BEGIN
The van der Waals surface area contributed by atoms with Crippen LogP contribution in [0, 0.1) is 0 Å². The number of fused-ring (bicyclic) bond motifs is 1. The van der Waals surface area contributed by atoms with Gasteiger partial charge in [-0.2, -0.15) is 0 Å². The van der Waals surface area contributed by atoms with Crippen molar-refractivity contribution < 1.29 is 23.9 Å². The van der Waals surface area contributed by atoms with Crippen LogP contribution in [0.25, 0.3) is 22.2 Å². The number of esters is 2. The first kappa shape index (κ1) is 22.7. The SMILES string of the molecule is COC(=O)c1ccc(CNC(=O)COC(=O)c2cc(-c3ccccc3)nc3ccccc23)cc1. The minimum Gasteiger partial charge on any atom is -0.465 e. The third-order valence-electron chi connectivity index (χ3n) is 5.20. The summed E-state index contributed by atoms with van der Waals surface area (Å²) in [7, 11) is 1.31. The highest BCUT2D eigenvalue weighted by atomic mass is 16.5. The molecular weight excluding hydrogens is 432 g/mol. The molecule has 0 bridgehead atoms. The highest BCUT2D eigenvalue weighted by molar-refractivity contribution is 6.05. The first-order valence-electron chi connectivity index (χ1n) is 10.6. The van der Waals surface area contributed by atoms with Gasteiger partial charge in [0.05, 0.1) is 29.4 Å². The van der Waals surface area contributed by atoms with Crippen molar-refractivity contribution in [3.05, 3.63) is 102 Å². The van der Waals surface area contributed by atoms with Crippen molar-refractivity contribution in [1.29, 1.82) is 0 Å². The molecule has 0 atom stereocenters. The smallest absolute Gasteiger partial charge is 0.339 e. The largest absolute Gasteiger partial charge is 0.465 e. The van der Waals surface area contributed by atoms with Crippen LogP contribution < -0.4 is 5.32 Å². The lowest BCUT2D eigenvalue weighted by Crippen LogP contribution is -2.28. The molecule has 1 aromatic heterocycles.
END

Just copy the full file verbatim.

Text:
The van der Waals surface area contributed by atoms with Crippen LogP contribution in [0, 0.1) is 0 Å². The number of fused-ring (bicyclic) bond motifs is 1. The van der Waals surface area contributed by atoms with Gasteiger partial charge in [-0.2, -0.15) is 0 Å². The van der Waals surface area contributed by atoms with Crippen molar-refractivity contribution < 1.29 is 23.9 Å². The van der Waals surface area contributed by atoms with Crippen LogP contribution in [0.25, 0.3) is 22.2 Å². The number of esters is 2. The first kappa shape index (κ1) is 22.7. The SMILES string of the molecule is COC(=O)c1ccc(CNC(=O)COC(=O)c2cc(-c3ccccc3)nc3ccccc23)cc1. The minimum Gasteiger partial charge on any atom is -0.465 e. The third-order valence-electron chi connectivity index (χ3n) is 5.20. The summed E-state index contributed by atoms with van der Waals surface area (Å²) in [7, 11) is 1.31. The highest BCUT2D eigenvalue weighted by atomic mass is 16.5. The molecular weight excluding hydrogens is 432 g/mol. The molecule has 0 bridgehead atoms. The highest BCUT2D eigenvalue weighted by molar-refractivity contribution is 6.05. The first-order valence-electron chi connectivity index (χ1n) is 10.6. The van der Waals surface area contributed by atoms with Gasteiger partial charge in [0.05, 0.1) is 29.4 Å². The van der Waals surface area contributed by atoms with Crippen molar-refractivity contribution in [3.05, 3.63) is 102 Å². The van der Waals surface area contributed by atoms with Crippen molar-refractivity contribution in [1.29, 1.82) is 0 Å². The molecule has 0 atom stereocenters. The smallest absolute Gasteiger partial charge is 0.339 e. The largest absolute Gasteiger partial charge is 0.465 e. The van der Waals surface area contributed by atoms with Crippen LogP contribution < -0.4 is 5.32 Å². The lowest BCUT2D eigenvalue weighted by Crippen LogP contribution is -2.28. The molecule has 1 aromatic heterocycles.